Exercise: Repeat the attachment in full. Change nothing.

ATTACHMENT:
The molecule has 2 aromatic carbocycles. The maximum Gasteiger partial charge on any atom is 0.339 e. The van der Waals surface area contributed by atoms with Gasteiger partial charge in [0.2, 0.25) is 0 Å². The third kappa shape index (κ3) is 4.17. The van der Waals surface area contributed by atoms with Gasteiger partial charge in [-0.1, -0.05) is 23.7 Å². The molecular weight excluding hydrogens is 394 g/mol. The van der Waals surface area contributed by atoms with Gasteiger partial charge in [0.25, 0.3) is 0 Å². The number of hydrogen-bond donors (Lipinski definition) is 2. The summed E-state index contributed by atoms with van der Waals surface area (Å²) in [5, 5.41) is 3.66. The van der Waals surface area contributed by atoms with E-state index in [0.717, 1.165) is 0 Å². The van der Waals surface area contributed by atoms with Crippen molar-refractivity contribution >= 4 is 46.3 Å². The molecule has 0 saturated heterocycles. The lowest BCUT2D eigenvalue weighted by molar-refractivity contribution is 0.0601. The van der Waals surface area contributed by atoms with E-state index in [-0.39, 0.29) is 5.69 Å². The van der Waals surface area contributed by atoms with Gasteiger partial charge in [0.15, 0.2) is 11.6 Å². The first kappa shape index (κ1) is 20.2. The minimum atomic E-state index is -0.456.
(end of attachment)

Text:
The molecule has 2 aromatic carbocycles. The maximum Gasteiger partial charge on any atom is 0.339 e. The van der Waals surface area contributed by atoms with Gasteiger partial charge in [0.2, 0.25) is 0 Å². The third kappa shape index (κ3) is 4.17. The van der Waals surface area contributed by atoms with Gasteiger partial charge in [-0.1, -0.05) is 23.7 Å². The molecular weight excluding hydrogens is 394 g/mol. The van der Waals surface area contributed by atoms with Gasteiger partial charge in [0.25, 0.3) is 0 Å². The number of hydrogen-bond donors (Lipinski definition) is 2. The summed E-state index contributed by atoms with van der Waals surface area (Å²) in [5, 5.41) is 3.66. The van der Waals surface area contributed by atoms with E-state index in [0.717, 1.165) is 0 Å². The van der Waals surface area contributed by atoms with Crippen molar-refractivity contribution >= 4 is 46.3 Å². The molecule has 0 saturated heterocycles. The lowest BCUT2D eigenvalue weighted by molar-refractivity contribution is 0.0601. The van der Waals surface area contributed by atoms with E-state index in [-0.39, 0.29) is 5.69 Å². The van der Waals surface area contributed by atoms with Gasteiger partial charge in [0.15, 0.2) is 11.6 Å². The first kappa shape index (κ1) is 20.2. The minimum atomic E-state index is -0.456.